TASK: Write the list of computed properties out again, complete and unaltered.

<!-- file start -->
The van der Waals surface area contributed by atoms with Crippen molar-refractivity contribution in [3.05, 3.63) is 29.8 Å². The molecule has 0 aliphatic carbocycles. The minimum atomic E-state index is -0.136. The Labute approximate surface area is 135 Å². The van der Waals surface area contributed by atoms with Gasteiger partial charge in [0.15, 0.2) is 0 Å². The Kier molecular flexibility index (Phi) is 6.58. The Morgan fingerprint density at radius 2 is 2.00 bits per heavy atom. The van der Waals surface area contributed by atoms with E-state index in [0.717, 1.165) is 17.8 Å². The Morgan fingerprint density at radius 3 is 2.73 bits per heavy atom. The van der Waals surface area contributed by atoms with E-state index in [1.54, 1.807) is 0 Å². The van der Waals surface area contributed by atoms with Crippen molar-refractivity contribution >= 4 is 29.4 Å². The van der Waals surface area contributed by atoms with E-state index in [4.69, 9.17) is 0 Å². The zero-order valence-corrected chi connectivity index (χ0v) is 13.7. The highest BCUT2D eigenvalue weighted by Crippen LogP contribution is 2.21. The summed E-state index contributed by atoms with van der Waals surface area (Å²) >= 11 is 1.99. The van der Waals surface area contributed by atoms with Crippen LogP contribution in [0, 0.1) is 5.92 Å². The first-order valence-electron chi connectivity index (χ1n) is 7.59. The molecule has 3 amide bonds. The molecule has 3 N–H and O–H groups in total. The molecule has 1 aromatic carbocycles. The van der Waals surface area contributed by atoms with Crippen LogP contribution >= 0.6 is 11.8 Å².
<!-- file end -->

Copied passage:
The van der Waals surface area contributed by atoms with Crippen molar-refractivity contribution in [3.05, 3.63) is 29.8 Å². The molecule has 0 aliphatic carbocycles. The minimum atomic E-state index is -0.136. The Labute approximate surface area is 135 Å². The van der Waals surface area contributed by atoms with Gasteiger partial charge in [0.15, 0.2) is 0 Å². The Kier molecular flexibility index (Phi) is 6.58. The Morgan fingerprint density at radius 2 is 2.00 bits per heavy atom. The van der Waals surface area contributed by atoms with E-state index in [0.717, 1.165) is 17.8 Å². The Morgan fingerprint density at radius 3 is 2.73 bits per heavy atom. The van der Waals surface area contributed by atoms with E-state index in [1.54, 1.807) is 0 Å². The van der Waals surface area contributed by atoms with Crippen molar-refractivity contribution >= 4 is 29.4 Å². The van der Waals surface area contributed by atoms with E-state index in [4.69, 9.17) is 0 Å². The zero-order valence-corrected chi connectivity index (χ0v) is 13.7. The highest BCUT2D eigenvalue weighted by Crippen LogP contribution is 2.21. The summed E-state index contributed by atoms with van der Waals surface area (Å²) >= 11 is 1.99. The van der Waals surface area contributed by atoms with Crippen LogP contribution in [0, 0.1) is 5.92 Å². The first-order valence-electron chi connectivity index (χ1n) is 7.59. The molecule has 3 amide bonds. The molecule has 3 N–H and O–H groups in total. The molecule has 1 aromatic carbocycles. The van der Waals surface area contributed by atoms with Crippen LogP contribution >= 0.6 is 11.8 Å².